Google Cloud India’s “Diversity, Equity and Inclusion” week, which happened last November, began with a session, the substance of which was overshadowed by its symbolism. It involved Paridhi Adani, a lawyer with one of the country’s most prominent law firms, in conversation with the then head of Google Cloud’s India operations, Karan Bajwa. The two speakers represented, arguably, the biggest coup in Google Cloud’s stint on Indian soil; one that was unfolding even as Adani and Bajwa shot the breeze on everything from mental health to parenthood.

According to two executives working closely with Google Cloud Platform (GCP), the cloud services provider was in the final leg of securing a deal with Adani Group—one of India’s largest conglomerates. Paridhi Adani’s husband, Karan, is the eldest son of the group’s chairperson and founder, Gautam Adani. He also serves as the CEO of Adani Ports and Special Economic Zones.

Two months later, in January, Adani Group finally signed on the dotted line in a $20 million deal.

As part of the deal, Google will become the sole provider of cloud infrastructure to the Adani Group. Together, the two teams will build an analytics and data platform. All Adani Group’s new IT applications will be built and hosted on Google Cloud. As the group’s existing IT infrastructure retires, it will be migrated to Google’s cloud platform.

Google engineers will also work with the Group to develop a cloud-based internet of things (IoT) system. This will remotely monitor the group’s assets across its various businesses—from renewable energy to ports—from a single dashboard.

In plain monetary terms, the deal pales in comparison to GCP’s deal with social media platform Sharechat, announced last year. Executives working closely with GCP told The Ken that the Sharechat deal was worth more than $100 million.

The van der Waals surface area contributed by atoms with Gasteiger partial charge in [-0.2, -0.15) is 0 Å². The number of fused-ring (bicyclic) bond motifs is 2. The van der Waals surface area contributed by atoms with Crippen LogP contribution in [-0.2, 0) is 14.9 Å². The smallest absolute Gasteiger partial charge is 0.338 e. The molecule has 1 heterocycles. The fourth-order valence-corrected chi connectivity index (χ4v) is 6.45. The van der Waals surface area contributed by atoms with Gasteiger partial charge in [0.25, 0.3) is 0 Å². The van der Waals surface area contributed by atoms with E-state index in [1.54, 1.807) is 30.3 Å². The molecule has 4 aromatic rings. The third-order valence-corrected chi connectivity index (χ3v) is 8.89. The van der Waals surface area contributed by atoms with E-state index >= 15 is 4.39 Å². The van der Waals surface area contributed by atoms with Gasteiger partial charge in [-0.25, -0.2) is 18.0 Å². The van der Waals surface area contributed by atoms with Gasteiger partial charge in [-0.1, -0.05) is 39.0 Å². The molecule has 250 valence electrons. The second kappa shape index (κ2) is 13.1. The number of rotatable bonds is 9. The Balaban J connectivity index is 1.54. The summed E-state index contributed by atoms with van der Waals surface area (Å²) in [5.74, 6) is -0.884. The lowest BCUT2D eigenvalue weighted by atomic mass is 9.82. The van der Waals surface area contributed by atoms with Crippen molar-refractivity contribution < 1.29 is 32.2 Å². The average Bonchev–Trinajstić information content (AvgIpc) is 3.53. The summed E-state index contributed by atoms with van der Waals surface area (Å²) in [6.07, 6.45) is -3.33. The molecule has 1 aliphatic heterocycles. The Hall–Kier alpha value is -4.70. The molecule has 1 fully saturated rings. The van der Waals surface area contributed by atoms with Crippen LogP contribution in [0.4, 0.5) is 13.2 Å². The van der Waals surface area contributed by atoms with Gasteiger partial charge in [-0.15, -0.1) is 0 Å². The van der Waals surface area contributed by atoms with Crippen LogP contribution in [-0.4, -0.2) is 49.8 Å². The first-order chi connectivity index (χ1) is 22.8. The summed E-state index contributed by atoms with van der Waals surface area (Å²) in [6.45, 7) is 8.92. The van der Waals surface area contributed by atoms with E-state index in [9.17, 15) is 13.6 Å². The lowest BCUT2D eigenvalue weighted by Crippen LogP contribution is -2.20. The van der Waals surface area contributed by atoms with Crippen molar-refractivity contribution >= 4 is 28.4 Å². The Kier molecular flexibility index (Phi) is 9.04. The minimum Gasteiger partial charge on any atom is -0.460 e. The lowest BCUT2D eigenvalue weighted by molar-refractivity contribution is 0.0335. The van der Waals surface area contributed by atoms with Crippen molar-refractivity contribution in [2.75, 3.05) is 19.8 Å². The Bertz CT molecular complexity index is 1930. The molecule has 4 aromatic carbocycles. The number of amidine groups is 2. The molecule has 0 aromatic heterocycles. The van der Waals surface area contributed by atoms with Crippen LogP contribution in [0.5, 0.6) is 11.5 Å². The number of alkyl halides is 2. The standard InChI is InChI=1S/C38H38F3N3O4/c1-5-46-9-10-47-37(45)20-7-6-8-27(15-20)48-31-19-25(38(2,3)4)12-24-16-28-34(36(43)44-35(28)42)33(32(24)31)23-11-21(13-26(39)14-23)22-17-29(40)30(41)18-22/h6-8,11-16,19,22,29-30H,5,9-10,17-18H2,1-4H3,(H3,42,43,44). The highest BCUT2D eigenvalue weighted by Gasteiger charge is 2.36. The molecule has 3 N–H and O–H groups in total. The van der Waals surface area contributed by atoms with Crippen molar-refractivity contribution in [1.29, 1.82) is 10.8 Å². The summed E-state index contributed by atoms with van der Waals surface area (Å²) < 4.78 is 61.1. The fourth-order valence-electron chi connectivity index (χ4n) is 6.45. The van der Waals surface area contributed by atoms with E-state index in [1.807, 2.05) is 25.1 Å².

In terms of significance, however, the Adani Group deal is worth a lot more. The public cloud needs (and therefore, spending) of digital native companies like Sharechat far outstrip enterprises, which are gradually moving parts of the tech infra and services to cloud. However, enterprises are a more stable and assured source of business, explained an executive who works closely with professional services firm Deloitte.

More importantly, winning the business of one of India’s largest conglomerates boosts the credibility of GCP, which lags behind its older and more entrenched rivals Amazon Web Services (AWS) and Microsoft Azure.

Reliance-Microsoft pact

In 2019, Microsoft aligned with India’s largest business group Reliance Industries to host Azure Cloud in Jio’s data centres and jointly sell to small and medium enterprise customers

Google Cloud’s R&D team will work with Adani Group to co-develop and productise new cloud applications. These, in turn, will form the fodder for pitches to more such clients, say the executives working closely with GCP.

AUTHOR

Pratap Vikram Singh

Pratap is based out of Delhi and covers policy and myriad intersections with the other sectors, most notably technology. He has worked with Governance Now for seven years, reporting on technology, telecom policy, and the social sector.

View Full Profile

Subscribe to read this story

The Ken is the only business subscription you need. Questions?

 

Premium

  • 5 original and reported longform business stories every week
  • Access to ONLY India edition
  • Close to 250 exclusive stories every year
  • Full access to over 5 years of paywalled stories
  • Pick up to 5 premium subscriber newsletters
  • 4 original and reported longform business stories each week
  • Access to ONLY Southeast Asia edition
  • Close to 200 exclusive stories every year
  • Full access to all paywalled stories since March 2020
  • Pick up to 5 premium subscriber newsletters

Rs. 2,750 /year

$ 120 /year

India Edition
Subscribe Subscribe
Most Asked For

Borderless

  • 8 original and reported longform business stories each week
  • Access to both India and Southeast Asia editions